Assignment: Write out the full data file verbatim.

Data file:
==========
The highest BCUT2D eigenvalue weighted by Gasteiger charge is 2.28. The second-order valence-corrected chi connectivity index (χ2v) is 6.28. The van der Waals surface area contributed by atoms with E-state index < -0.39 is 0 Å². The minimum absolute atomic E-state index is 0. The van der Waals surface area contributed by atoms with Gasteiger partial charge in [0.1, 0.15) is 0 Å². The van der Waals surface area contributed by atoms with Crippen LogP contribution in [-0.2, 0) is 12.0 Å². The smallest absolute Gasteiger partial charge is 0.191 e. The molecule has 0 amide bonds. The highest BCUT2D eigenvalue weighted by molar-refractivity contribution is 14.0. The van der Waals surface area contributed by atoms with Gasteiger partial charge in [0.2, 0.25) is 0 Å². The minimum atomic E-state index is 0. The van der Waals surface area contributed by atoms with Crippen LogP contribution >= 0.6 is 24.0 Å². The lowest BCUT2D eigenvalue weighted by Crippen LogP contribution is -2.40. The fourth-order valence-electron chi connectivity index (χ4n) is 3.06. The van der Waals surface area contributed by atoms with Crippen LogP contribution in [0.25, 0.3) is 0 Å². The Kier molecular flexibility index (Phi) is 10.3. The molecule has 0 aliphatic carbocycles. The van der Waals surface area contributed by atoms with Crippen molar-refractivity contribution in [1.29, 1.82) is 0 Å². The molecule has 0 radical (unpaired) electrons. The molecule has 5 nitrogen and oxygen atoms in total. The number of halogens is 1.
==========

The highest BCUT2D eigenvalue weighted by Gasteiger charge is 2.28. The second-order valence-corrected chi connectivity index (χ2v) is 6.28. The van der Waals surface area contributed by atoms with E-state index < -0.39 is 0 Å². The minimum absolute atomic E-state index is 0. The van der Waals surface area contributed by atoms with Gasteiger partial charge in [0.1, 0.15) is 0 Å². The van der Waals surface area contributed by atoms with Crippen LogP contribution in [-0.2, 0) is 12.0 Å². The smallest absolute Gasteiger partial charge is 0.191 e. The molecule has 0 amide bonds. The highest BCUT2D eigenvalue weighted by molar-refractivity contribution is 14.0. The van der Waals surface area contributed by atoms with Gasteiger partial charge in [0.2, 0.25) is 0 Å². The minimum atomic E-state index is 0. The van der Waals surface area contributed by atoms with Crippen LogP contribution >= 0.6 is 24.0 Å². The lowest BCUT2D eigenvalue weighted by Crippen LogP contribution is -2.40. The fourth-order valence-electron chi connectivity index (χ4n) is 3.06. The van der Waals surface area contributed by atoms with Crippen LogP contribution in [0.25, 0.3) is 0 Å². The Kier molecular flexibility index (Phi) is 10.3. The molecule has 0 aliphatic carbocycles. The van der Waals surface area contributed by atoms with Crippen molar-refractivity contribution in [1.29, 1.82) is 0 Å². The molecule has 0 radical (unpaired) electrons. The molecule has 5 nitrogen and oxygen atoms in total. The number of halogens is 1.